Stevenson’s nonfiction work Just Mercy details his experiences as a lawyer seeking justice for victims within the prison industrial complex. In chapter 8, he tells the story of Ian Manuel, who was placed in solitary confinement at 13 after being sentenced to life in prison for assault. His term in solitary was meant as protection from those in adult prison that were likely to sexually and physically abuse him, but during his confinement, Manuel became a threat to himself as his mental health deteriorated. Stevenson’s work is in conversation with the previously mentioned sources because cases of transgender women like Layleen Polanco in solitary confinement draw similarities to those like Manuel’s, and are exactly the scenarios that Stevenson would seek justice for.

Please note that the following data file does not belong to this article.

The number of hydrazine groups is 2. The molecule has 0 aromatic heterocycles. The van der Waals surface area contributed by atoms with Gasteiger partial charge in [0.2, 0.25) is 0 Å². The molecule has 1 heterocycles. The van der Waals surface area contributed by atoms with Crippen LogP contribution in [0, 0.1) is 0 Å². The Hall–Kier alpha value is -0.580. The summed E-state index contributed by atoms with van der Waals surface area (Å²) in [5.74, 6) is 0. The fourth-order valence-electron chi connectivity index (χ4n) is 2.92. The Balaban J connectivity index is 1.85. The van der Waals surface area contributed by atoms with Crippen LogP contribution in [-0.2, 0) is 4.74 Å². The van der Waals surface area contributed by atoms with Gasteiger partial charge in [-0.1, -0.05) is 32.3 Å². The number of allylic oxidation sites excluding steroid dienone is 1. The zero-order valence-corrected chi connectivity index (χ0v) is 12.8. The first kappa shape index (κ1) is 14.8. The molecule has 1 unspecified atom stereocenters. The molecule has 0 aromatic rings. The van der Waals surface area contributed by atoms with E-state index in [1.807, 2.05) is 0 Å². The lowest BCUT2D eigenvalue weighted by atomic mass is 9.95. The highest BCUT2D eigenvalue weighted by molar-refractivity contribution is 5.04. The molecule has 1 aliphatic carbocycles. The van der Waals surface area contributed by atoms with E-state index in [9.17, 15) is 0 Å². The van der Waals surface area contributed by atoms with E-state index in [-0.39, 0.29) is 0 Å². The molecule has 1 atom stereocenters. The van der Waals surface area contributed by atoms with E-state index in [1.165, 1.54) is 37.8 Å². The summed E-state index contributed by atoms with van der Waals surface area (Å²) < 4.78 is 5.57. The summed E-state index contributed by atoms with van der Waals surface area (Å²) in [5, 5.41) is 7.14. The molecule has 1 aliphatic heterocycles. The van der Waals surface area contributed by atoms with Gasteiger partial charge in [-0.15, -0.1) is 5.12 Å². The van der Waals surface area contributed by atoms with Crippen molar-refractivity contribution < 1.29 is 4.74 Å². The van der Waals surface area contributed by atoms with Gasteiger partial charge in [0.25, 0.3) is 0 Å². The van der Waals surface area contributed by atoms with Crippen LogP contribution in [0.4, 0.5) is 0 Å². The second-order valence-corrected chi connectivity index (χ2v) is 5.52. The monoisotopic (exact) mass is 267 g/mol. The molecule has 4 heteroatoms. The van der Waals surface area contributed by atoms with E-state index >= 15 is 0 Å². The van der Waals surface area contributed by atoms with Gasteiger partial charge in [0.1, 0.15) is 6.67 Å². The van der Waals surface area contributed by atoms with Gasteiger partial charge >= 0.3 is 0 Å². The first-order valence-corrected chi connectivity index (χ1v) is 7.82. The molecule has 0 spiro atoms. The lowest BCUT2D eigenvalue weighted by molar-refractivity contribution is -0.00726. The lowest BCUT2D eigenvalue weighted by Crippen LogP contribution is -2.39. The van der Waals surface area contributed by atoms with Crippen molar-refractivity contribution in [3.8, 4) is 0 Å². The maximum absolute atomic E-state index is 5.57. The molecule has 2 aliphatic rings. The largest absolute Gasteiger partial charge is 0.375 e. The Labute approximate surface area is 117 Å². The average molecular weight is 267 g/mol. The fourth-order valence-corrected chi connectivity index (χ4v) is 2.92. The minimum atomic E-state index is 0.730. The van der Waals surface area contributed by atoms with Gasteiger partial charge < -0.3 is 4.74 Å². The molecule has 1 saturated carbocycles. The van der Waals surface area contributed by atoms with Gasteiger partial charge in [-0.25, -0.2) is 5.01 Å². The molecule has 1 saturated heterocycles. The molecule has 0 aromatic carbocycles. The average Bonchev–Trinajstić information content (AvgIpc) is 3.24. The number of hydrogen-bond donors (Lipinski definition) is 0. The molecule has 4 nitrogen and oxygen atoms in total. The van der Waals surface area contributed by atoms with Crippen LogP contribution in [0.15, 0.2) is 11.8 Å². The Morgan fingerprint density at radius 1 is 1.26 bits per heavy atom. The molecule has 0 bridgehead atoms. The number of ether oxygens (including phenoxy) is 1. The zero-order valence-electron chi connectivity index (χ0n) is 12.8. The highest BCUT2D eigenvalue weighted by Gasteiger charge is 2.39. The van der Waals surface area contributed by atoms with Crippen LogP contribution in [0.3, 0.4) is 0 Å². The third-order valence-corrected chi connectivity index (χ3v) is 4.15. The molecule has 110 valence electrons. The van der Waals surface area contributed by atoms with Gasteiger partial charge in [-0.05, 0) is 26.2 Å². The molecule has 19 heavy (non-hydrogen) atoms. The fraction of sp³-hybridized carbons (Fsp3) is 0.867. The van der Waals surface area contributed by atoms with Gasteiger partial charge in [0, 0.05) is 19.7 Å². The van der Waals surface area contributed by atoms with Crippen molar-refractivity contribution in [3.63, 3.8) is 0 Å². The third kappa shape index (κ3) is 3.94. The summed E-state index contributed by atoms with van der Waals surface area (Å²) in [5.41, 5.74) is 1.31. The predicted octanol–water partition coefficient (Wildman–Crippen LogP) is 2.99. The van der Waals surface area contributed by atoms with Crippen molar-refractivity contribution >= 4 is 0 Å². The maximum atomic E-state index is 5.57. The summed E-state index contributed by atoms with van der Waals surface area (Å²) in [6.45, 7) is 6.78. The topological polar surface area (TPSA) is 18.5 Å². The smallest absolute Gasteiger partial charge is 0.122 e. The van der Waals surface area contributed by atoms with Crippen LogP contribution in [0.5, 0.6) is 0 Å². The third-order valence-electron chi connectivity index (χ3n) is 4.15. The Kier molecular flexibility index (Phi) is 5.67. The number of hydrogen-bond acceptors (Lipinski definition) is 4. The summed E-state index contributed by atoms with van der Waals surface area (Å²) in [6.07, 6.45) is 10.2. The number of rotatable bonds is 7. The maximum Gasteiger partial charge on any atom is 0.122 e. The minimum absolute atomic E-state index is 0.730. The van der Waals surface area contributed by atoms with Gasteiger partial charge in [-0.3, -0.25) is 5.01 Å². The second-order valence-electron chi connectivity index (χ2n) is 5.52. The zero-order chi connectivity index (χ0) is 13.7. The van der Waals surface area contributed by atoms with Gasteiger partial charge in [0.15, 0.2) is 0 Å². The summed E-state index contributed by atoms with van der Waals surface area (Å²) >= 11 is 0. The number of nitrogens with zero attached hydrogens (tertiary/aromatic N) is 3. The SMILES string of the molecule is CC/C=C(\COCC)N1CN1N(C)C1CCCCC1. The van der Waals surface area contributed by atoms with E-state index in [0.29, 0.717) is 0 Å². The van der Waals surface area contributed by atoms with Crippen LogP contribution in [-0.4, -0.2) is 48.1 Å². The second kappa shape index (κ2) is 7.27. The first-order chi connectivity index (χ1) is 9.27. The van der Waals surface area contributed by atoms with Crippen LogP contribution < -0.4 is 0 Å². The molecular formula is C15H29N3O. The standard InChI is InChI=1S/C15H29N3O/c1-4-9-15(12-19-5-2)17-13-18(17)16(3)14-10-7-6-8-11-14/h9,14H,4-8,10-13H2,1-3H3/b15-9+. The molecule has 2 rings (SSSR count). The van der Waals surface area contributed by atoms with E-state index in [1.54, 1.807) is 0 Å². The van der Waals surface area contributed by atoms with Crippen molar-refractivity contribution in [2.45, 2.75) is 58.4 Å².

Taking all of these sources into account, it is evident that transgender people are disproportionately placed in solitary confinement and are at greater risk of suffering negative consequences to their physical and mental health inside and once released from solitary. I align myself most with Manson, but take a hard abolitionist approach regarding solitary confinement and the prison industrial complex as a whole. I believe that Layleen Polanco should never have been imprisoned in the first place.
Andasheva, Faroat. “Aren’t I a Woman: Deconstructing Sex Discrimination and Freeing Transgender Women from Solitary Confinement Comments.” FIU Law Review, vol. 12, no. 1, 2017 2016, pp. 117–50.
Arkles, Gabriel. “Safety and Solidarity Across Gender Lines: Rethinking Segregation of Transgender People in Detention Symposium – Intersections of Transgender Lives and the Law.” Temple Political & Civil Rights Law Review, vol. 18, no. 2, 2009 2008, pp. 515–60.